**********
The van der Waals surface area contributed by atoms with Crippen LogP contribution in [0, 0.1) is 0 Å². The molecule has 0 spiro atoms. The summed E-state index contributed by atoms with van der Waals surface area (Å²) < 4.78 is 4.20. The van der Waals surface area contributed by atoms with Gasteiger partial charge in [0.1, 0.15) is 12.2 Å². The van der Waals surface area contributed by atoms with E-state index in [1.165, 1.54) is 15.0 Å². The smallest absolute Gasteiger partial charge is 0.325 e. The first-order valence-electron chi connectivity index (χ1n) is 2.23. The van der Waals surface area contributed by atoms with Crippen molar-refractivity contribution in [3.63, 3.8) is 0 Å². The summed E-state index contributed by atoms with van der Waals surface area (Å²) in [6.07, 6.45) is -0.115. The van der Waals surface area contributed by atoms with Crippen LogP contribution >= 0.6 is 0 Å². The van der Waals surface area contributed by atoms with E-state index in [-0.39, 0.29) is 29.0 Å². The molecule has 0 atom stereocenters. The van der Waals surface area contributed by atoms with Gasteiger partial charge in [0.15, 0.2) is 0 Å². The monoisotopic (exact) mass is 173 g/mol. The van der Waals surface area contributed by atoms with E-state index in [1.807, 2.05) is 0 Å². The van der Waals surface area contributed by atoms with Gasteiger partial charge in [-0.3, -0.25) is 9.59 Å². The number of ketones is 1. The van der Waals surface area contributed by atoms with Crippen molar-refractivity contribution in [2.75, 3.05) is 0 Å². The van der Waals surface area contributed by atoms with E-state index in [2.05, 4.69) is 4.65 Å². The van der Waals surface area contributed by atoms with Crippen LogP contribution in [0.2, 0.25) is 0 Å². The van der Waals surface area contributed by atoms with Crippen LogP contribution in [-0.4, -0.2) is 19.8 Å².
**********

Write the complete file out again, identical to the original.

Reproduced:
The van der Waals surface area contributed by atoms with Crippen LogP contribution in [0, 0.1) is 0 Å². The molecule has 0 spiro atoms. The summed E-state index contributed by atoms with van der Waals surface area (Å²) < 4.78 is 4.20. The van der Waals surface area contributed by atoms with Gasteiger partial charge in [0.1, 0.15) is 12.2 Å². The van der Waals surface area contributed by atoms with E-state index in [1.165, 1.54) is 15.0 Å². The smallest absolute Gasteiger partial charge is 0.325 e. The first-order valence-electron chi connectivity index (χ1n) is 2.23. The van der Waals surface area contributed by atoms with Crippen molar-refractivity contribution in [3.63, 3.8) is 0 Å². The summed E-state index contributed by atoms with van der Waals surface area (Å²) in [6.07, 6.45) is -0.115. The van der Waals surface area contributed by atoms with Crippen LogP contribution >= 0.6 is 0 Å². The van der Waals surface area contributed by atoms with E-state index in [-0.39, 0.29) is 29.0 Å². The molecule has 0 atom stereocenters. The van der Waals surface area contributed by atoms with Gasteiger partial charge in [0.15, 0.2) is 0 Å². The monoisotopic (exact) mass is 173 g/mol. The van der Waals surface area contributed by atoms with E-state index in [1.807, 2.05) is 0 Å². The van der Waals surface area contributed by atoms with Gasteiger partial charge in [-0.3, -0.25) is 9.59 Å². The number of ketones is 1. The van der Waals surface area contributed by atoms with Crippen molar-refractivity contribution in [2.75, 3.05) is 0 Å². The van der Waals surface area contributed by atoms with E-state index in [2.05, 4.69) is 4.65 Å². The van der Waals surface area contributed by atoms with Crippen LogP contribution in [0.2, 0.25) is 0 Å². The van der Waals surface area contributed by atoms with Crippen LogP contribution in [-0.4, -0.2) is 19.8 Å².